Casual Tramp - Is This Feasible For A Newb?

Postby supernovah on Tue 14th Feb 2:12pm

Hi there guys,

Looking at doing this hike with a mate in a day and a day back afterwards. The lead up to the hike is a 145km bike from Auckland to Te Puru so from that you should gather I'm fairly fit.

The hike is 25km +1950m -1950m with max gradients around +50% and -30%.

Image

Anything I should know before attempting it? We thought we should be able to tell if we were feeling as though we might not make it to the Pinnacles in the day by the 10km mark which is Crosbies Hut.

Here's the elevation profile of the first leg before the road which joins to the Webb Creek to Pinnacles route we'll be taking.

Image

Just wondering as I've never hiked before in my life, if there's anything unreasonable about it? At 3 kph it's only an 8 hour hike and that seems quite slow as we're extremely fit.

In terms of gear we'll just be taking a bag each with 5-10kg of extras each, so assuming the weather's good - no problems yea?
supernovah
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Re: Casual Tramp - Is This Feasible For A Newb?

Postby Velocipedestrian on Tue 14th Feb 5:21pm

supernovah wrote:
In terms of gear we'll just be taking a bag each with 5-10kg of extras each, so assuming the weather's good - no problems yea?


I don't know the area, but this is the assumption that generally kills trampers in NZ.
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Re: Casual Tramp - Is This Feasible For A Newb?

Postby Velocipedestrian on Tue 14th Feb 5:22pm

Oh, and 25km can be a pretty big days walk depending on the terrain.
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Re: Casual Tramp - Is This Feasible For A Newb?

Postby comadi on Tue 14th Feb 9:23pm

supernovah wrote:Hi there guys,

Looking at doing this hike with a mate in a day and a day back afterwards. The lead up to the hike is a 145km bike from Auckland to Te Puru so from that you should gather I'm fairly fit.

Anything I should know before attempting it? We thought we should be able to tell if we were feeling as though we might not make it to the Pinnacles in the day by the 10km mark which is Crosbies Hut.

Just wondering as I've never hiked before in my life, if there's anything unreasonable about it? At 3 kph it's only an 8 hour hike and that seems quite slow as we're extremely fit.


So you are extremely fit, but you have never hiked before in your life. That's a bit like saying Roger Federer or Ussain Bolt is extremley fit, and would whip my arse at Tennis or sprinting, but I think I'd whip both their arses on a 100 k road ride.

Having hunted extensively on the Coromandel Peninsula (further north from there) and spent many a 12 hr days chasing wild pigs I can tell you that place is as rough as guts.
Whilst you 'may' do it in a dawdle I'd seriously consider some lead in tramps.
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Re: Casual Tramp - Is This Feasible For A Newb?

Postby AgrAde on Tue 14th Feb 10:13pm

If you've never hiked before in your life then you don't even know if your tramping boots will kill your feet. Walking also uses different muscles so biking fitness, although very helpful, isn't a guarantee that you can do a decent days walk - I'm a good example: I can bike all day but tramping gave me endless knee issues that took me years to solve. There's no way that you should be doing that walk without either a tent or an emergency shelter (it doesn't sound like you've planned on taking one). Do you have a PLB?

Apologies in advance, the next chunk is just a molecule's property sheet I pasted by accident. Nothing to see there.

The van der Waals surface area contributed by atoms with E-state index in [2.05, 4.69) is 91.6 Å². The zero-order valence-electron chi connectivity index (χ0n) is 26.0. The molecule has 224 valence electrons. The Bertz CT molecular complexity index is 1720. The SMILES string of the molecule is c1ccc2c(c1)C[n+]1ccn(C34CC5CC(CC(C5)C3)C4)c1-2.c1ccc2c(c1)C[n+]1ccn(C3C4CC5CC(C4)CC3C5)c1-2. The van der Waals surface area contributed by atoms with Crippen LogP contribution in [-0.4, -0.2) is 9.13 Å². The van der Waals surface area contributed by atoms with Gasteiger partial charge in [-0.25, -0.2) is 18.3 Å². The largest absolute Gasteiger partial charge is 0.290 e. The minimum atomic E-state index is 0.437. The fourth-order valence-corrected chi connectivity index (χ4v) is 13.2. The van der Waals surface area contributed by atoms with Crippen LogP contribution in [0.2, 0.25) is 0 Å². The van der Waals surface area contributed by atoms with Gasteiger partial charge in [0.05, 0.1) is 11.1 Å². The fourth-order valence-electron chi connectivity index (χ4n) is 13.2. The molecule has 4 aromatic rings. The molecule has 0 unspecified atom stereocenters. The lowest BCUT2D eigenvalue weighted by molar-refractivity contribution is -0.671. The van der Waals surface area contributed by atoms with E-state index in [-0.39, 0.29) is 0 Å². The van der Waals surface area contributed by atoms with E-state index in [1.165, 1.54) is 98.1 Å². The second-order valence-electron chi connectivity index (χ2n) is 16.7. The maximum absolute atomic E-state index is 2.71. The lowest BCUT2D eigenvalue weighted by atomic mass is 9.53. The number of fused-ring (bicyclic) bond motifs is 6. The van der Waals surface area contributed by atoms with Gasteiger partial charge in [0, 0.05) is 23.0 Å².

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Re: Casual Tramp - Is This Feasible For A Newb?

Postby 13daza on Tue 14th Feb 11:43pm

I have walked the webb creek part of this track many many times over the years and done a lot of tramping and rock climbing around there as well I have not been there for a few years now but im picking its still mostly the same.
Most people of good fitness would take 3-4 hrs to walk from the Wainora campsite at the road-end to the hut at a comfortable pace including a few rest/scenic stops, there is a very steep climb on the Webb creek track of about two hundred meters altitude(it used to be up a flight of 30 cm high x 30 cm deep stone cut steps which was the old mule track to supply the loggers and gum diggers) you will get sore legs ;) , it is uphill from the road end to the hut bar a couple of ridges ,on the upside the hut is pretty much a palace and used to have a barbie (my mates and I used to carry in beers steaks,sausages and a slab of bacon (for breakfast) to piss off the "serious " trampers) the hut can be very busy and you need to book ahead
make sure you take the time to climb the pinnacles if the track to do so is still there the view is remarkable the lookout at the top is a ledge over a 150 odd meter cliff although im sure someone has either closed it or put a safety rail there by now.
As Comadi said don't underestimate how rugged the terrain is in there the tracks are not at all like walking on a footpath they are steep and can be rough going,from personal experience it can go from tropical to your balls freezing off cold in about half an hour (one year early in march I had to wait for the ice on the track from the hut to the pinnacles to melt in the morning so I could climb up the rocks without breaking my neck)
I would also suggest a few solid walks around the waitakeres to break in your new tramping boots (you will need these) you do not want to be four hours in the bush with bad blisters (think walking on glass for a day) this will also help with conditioning yourself as well, you should carry a heavyish pack as well so your shoulders legs and back get used to it .